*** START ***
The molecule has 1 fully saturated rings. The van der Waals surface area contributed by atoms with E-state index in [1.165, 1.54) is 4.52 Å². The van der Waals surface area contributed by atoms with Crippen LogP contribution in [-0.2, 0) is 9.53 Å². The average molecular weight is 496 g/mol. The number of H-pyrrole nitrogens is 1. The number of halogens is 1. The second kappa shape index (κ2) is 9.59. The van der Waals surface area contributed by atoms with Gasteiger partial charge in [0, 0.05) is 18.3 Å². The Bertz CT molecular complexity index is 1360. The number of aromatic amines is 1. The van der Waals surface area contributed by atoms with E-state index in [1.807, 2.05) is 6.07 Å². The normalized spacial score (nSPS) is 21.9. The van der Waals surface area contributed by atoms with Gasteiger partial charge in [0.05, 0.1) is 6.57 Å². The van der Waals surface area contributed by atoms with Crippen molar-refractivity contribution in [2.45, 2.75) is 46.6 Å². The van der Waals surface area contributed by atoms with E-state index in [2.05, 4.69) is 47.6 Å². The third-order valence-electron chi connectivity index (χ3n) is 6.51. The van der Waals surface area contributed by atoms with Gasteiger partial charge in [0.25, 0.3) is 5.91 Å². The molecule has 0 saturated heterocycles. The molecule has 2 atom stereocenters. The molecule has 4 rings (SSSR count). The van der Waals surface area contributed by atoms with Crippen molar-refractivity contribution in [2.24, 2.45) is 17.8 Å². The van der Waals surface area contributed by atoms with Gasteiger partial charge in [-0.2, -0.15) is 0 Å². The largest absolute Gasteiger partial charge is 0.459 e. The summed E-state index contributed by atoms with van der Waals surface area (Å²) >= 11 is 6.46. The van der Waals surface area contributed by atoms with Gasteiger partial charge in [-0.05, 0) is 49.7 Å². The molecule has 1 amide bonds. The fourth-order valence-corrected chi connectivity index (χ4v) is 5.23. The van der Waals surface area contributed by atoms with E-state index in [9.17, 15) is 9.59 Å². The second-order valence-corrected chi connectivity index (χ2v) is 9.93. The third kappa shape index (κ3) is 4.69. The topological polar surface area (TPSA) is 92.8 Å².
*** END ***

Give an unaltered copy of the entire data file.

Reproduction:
The molecule has 1 fully saturated rings. The van der Waals surface area contributed by atoms with E-state index in [1.165, 1.54) is 4.52 Å². The van der Waals surface area contributed by atoms with Crippen LogP contribution in [-0.2, 0) is 9.53 Å². The average molecular weight is 496 g/mol. The number of H-pyrrole nitrogens is 1. The number of halogens is 1. The second kappa shape index (κ2) is 9.59. The van der Waals surface area contributed by atoms with Gasteiger partial charge in [0, 0.05) is 18.3 Å². The Bertz CT molecular complexity index is 1360. The number of aromatic amines is 1. The van der Waals surface area contributed by atoms with E-state index in [1.807, 2.05) is 6.07 Å². The normalized spacial score (nSPS) is 21.9. The van der Waals surface area contributed by atoms with Gasteiger partial charge in [0.05, 0.1) is 6.57 Å². The van der Waals surface area contributed by atoms with Crippen molar-refractivity contribution in [2.45, 2.75) is 46.6 Å². The van der Waals surface area contributed by atoms with E-state index in [2.05, 4.69) is 47.6 Å². The third-order valence-electron chi connectivity index (χ3n) is 6.51. The van der Waals surface area contributed by atoms with Gasteiger partial charge in [0.25, 0.3) is 5.91 Å². The molecule has 0 saturated heterocycles. The molecule has 2 atom stereocenters. The molecule has 4 rings (SSSR count). The van der Waals surface area contributed by atoms with Crippen molar-refractivity contribution in [2.24, 2.45) is 17.8 Å². The van der Waals surface area contributed by atoms with Gasteiger partial charge in [-0.2, -0.15) is 0 Å². The largest absolute Gasteiger partial charge is 0.459 e. The summed E-state index contributed by atoms with van der Waals surface area (Å²) >= 11 is 6.46. The van der Waals surface area contributed by atoms with Gasteiger partial charge in [-0.05, 0) is 49.7 Å². The molecule has 1 amide bonds. The fourth-order valence-corrected chi connectivity index (χ4v) is 5.23. The van der Waals surface area contributed by atoms with E-state index in [9.17, 15) is 9.59 Å². The second-order valence-corrected chi connectivity index (χ2v) is 9.93. The third kappa shape index (κ3) is 4.69. The topological polar surface area (TPSA) is 92.8 Å².